One spouse may be required to pay the medical insurance coverage of the other spouse as part of a spousal support award. Courts may also increase the amount of alimony so that the supported spouse will have the ability to purchase their own medical insurance.
An employer will often agree to pay an insured spouse's premiums for a health insurance plan as an incentive to keep him as an employee in the company. Under such plans, the insured spouse's wife is typically a beneficiary under the policy (similar to beneficiaries under a life insurance policy), allowing her to receive the benefits of the plan as well. Since she will cease to be a beneficiary under the plan in the event of a divorce, a majority of courts solve this by requiring the insurance company to offer a continuation of benefits at the same rates as her husband's plan for up to three years after the marriage has ended.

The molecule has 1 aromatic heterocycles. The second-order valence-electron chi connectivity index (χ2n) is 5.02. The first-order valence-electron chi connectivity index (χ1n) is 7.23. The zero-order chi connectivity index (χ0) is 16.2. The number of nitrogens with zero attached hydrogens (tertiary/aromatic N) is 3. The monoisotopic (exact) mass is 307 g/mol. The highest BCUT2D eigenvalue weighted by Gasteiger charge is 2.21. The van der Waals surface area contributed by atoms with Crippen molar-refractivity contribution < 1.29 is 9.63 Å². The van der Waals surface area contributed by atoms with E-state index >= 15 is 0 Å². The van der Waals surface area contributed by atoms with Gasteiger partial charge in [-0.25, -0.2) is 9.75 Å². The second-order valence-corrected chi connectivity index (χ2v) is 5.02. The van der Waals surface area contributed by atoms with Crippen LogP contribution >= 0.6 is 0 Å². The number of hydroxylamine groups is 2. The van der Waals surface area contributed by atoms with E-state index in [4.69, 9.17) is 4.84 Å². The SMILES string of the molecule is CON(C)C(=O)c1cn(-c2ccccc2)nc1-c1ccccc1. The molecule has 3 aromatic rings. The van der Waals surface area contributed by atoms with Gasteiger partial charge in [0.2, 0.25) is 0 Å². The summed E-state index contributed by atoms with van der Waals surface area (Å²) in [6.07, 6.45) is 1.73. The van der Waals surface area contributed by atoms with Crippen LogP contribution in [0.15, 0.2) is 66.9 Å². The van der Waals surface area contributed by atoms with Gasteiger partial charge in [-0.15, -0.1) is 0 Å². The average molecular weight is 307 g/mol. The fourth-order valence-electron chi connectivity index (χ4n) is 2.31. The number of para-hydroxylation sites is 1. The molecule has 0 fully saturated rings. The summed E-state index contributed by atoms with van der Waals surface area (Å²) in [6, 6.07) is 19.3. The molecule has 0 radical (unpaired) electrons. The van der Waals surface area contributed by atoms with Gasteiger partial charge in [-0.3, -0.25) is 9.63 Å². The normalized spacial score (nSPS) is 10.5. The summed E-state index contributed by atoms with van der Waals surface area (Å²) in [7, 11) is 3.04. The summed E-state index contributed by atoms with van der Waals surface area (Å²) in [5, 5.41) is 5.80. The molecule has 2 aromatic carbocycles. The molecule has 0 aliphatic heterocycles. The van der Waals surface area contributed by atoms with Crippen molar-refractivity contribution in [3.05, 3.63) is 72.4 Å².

Whenever spousal support arrangements are at issue, you should consult with a family law attorney. The proper attorney will not only inform you of your rights, but also preserve any possible legal remedies that you may have. He will also inform you of which experts may be necessary to determine the proper amount of spousal support that you should be awarded.
Last Modified: 06-26-2013 02:31 PM PDTLaw Library Disclaimer
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